“In addition, according to the American Hospital Association, in 2007 Reiki was offered as a standard part of patient care in 15% or over 800 hospitals across the US. Doctors have recommended Reiki to their patients for amelioration of various health-related conditions. Surgeons make use of Reiki practitioners prior to, during, and following surgery. As an example, Dr. Mehmet Oz, one of the most respected cardiovascular surgeons in the US, uses Reiki during open-heart surgeries and heart transplants. According to Dr. Oz, “Reiki has become a sought-after healing art among patients and mainstream medical professionals.”
“To refuse Reiki treatment to patients that request it creates an ethical issue. According to the AHNA statement https://www.ahna.org/Portals/4/docs/News/Response_to_Bishops_Guidelines_for_Reiki.pdf in response to the bishops’ statement, the practice of holistic nursing is not subject to regulation by the Catholic church and it would be an ethical violation for a member of the AHNA to withhold Reiki treatment from a patient who requests it; this includes those working in Catholic hospitals.
“There are a number of reputable scientific studies that provide evidence that Reiki is therapeutic. These studies can be found by using one of the professional medical databases such as PubMed or Cochrane Collection. (4) Studies meeting medical and scientific standards are usually published in peer-reviewed journals. There are over 20 such studies on the therapeutic value of Reiki. A review of some of these studies, “An Integrative Review of Reiki Touch Therapy Research” by Anne Vitale, Ph. D., can be found at http://www.nursingcenter.com/pdf.asp?AID=732068. While the Reiki studies conducted to date are preliminary in nature, they do provide support for additional studies.
“One well-designed Reiki study is “Autonomic Nervous-System-Changes During Reiki Treatment: A Preliminary Study. Forty-five subjects were assigned randomly to three groups. One group received no treatment, another received Reiki treatment by experienced Reiki practitioners, and the third group received sham treatment by a person with no Reiki training who used the same hand positions as those receiving real Reiki.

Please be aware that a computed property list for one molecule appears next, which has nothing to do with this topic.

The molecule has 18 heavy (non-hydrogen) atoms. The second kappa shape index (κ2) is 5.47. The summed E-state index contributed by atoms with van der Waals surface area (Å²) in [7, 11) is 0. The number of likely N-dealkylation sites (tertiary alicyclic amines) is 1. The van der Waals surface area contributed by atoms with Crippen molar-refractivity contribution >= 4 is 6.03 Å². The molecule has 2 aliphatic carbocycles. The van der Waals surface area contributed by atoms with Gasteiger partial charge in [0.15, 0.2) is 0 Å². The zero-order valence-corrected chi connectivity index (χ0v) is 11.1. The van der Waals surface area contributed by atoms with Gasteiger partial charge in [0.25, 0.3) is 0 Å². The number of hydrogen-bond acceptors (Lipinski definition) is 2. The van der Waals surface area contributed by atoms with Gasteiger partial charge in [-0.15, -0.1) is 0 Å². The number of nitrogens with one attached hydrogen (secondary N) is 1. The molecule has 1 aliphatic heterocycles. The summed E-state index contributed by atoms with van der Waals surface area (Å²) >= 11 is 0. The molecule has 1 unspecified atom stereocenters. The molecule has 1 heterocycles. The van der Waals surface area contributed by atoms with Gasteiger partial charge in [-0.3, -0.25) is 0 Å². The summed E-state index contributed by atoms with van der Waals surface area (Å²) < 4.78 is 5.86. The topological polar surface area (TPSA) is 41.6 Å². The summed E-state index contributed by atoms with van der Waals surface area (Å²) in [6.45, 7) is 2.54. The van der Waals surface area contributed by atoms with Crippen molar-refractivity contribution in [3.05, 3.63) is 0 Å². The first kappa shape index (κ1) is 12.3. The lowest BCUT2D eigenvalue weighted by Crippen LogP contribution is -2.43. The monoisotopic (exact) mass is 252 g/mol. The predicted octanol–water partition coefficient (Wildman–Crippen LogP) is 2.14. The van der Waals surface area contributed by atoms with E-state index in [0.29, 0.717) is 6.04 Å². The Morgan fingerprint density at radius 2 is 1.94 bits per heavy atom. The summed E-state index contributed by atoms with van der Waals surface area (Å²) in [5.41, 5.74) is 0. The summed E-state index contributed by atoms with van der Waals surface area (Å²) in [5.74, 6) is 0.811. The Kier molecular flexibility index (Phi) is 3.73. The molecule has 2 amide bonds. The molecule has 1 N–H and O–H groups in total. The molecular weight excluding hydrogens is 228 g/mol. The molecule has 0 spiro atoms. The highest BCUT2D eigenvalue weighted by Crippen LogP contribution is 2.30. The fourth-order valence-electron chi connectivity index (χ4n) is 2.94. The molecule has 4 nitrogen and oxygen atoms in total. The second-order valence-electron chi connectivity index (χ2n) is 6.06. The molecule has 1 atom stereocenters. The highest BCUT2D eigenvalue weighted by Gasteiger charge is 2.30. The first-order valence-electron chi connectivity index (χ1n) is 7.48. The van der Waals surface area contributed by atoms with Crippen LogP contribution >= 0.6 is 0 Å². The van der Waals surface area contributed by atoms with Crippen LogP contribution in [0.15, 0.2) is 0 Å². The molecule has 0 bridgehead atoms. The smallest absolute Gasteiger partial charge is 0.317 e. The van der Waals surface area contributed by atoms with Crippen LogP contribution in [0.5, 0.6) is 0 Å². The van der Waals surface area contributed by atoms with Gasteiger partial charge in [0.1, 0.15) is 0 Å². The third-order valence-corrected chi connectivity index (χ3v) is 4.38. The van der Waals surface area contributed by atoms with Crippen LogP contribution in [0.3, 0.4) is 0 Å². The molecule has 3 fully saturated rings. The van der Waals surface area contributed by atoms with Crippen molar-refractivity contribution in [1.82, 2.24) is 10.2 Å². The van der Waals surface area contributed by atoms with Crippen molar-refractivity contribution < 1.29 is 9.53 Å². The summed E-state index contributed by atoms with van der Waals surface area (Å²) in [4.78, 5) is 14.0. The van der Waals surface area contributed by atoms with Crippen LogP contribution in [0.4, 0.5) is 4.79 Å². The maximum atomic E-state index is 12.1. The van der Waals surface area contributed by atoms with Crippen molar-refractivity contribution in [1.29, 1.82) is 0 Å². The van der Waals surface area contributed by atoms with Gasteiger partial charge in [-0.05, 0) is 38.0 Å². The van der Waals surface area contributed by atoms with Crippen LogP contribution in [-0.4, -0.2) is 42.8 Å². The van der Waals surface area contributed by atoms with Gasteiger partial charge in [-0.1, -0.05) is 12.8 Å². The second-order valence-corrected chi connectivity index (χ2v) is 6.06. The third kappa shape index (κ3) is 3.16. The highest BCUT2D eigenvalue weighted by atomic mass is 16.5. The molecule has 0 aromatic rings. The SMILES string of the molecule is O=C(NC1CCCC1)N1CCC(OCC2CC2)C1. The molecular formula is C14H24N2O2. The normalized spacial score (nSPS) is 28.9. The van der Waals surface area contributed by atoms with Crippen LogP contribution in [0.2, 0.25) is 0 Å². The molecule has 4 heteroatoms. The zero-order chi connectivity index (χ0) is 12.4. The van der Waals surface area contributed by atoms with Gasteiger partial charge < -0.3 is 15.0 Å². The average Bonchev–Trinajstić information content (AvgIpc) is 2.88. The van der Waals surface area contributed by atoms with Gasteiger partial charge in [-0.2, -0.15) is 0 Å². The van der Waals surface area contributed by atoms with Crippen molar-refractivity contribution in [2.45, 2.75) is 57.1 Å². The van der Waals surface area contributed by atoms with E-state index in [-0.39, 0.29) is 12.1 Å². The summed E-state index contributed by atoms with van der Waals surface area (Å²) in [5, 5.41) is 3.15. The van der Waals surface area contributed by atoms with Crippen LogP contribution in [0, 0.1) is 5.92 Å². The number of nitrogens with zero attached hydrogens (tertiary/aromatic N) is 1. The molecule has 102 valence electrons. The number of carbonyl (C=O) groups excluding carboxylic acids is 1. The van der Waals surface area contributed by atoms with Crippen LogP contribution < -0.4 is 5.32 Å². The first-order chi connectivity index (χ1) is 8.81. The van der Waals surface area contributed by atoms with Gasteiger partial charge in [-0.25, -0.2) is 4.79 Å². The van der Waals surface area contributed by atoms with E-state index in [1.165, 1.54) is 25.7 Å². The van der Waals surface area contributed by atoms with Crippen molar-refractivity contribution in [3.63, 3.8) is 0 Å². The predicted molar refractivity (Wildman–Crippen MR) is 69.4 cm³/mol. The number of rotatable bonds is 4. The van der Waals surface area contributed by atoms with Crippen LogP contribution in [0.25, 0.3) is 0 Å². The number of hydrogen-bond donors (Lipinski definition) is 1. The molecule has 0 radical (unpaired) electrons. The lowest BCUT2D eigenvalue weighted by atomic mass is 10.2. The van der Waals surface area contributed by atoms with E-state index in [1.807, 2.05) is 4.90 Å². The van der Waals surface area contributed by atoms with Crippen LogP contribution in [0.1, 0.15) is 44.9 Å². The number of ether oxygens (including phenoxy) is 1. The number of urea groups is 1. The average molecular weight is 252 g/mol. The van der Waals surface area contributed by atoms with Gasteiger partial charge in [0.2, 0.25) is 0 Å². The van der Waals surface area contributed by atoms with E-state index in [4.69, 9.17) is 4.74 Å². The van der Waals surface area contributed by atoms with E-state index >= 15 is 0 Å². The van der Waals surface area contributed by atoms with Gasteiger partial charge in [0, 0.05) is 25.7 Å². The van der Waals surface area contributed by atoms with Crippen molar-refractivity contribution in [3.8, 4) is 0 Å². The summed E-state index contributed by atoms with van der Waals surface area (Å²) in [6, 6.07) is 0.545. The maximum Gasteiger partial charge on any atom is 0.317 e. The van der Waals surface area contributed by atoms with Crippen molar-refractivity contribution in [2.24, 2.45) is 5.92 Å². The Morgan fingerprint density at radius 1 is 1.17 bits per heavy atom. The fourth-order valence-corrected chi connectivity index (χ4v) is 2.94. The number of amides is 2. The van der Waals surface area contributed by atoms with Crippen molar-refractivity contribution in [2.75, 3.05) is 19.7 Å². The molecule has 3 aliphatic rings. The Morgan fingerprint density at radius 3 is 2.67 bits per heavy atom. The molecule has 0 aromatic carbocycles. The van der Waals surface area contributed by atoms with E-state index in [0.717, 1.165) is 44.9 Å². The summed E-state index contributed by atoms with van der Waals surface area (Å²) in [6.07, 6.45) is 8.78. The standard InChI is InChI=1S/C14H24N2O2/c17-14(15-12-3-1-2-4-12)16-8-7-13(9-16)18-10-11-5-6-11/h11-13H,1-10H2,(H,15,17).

“Measurements were made of heart rate, cardiac vagal tone, blood pressure, cardiac sensitivity to baroreflex, and breathing. Heart rate and diastolic blood pressure decreased significantly for those receiving Reiki, but not for those receiving sham Reiki, or no treatment. This study indicates that the body does respond to Reiki energy and that this response isn’t purely psychological. It also indicates a potential therapeutic effect for Reiki.
“Reiki Improves Heart Rate Homeostasis in Laboratory Rats” (6) is another valuable study. The value of using animals in this type of study is that they are not affected by belief or skepticism regarding Reiki. In addition, highly accurate telemetric implants were used to transmit the biometric data. White noise was used to increase the heart rate of three implanted laboratory rats. The rats were treated by a Reiki practitioner and by a sham Reiki practitioner prior to being exposed to white noise and after exposure. The procedure involved the practitioner directing their hands toward the caged rat at a distance of four feet. The rats that received Reiki experienced a significant reduction in heart rate, both before having their heart rates elevated by white noise and after, whereas those treated with sham Reiki did not. This is one of the most rigorous Reiki studies to date and demonstrates that Reiki reduces the heart rate in both stressed and unstressed animals and promotes homeostasis, both of which promote healthy heart function.
“Reiki is practiced by followers of many religious traditions. Although some practitioners integrate Reiki into their existing religious beliefs, Reiki is not a religion, doctrine, or dogma. Reiki is grounded in the principle of compassionate action, which is common to all religious traditions. While each religion has the right to create its own rules, it’s within the nature of human dignity and free will for each person to decide which path to follow and what activities are appropriate for them.
The above quoted from James Oschman, Ph.D.’s book: Science and the Human Energy Field.
This rebuttal inspired by William Rand and his rebuttal.
#the original Aramaic Lord’s prayer #Reiki – at what price? #human energy fields / the earthpulse #1928 Reiki article #differences – past traditional / present-day
#certification #the five Tibetan rites #Japanese Reiki words / phrases
#Reiki Level One class #Reiki Level Two class #classes calendar #q & a’s – Reiki
#Reiki distance healing #Reiki meditation #practitioner’s exchange #the science behind Reiki #origins of Reiki #what is Reiki #rebuttal to the bishops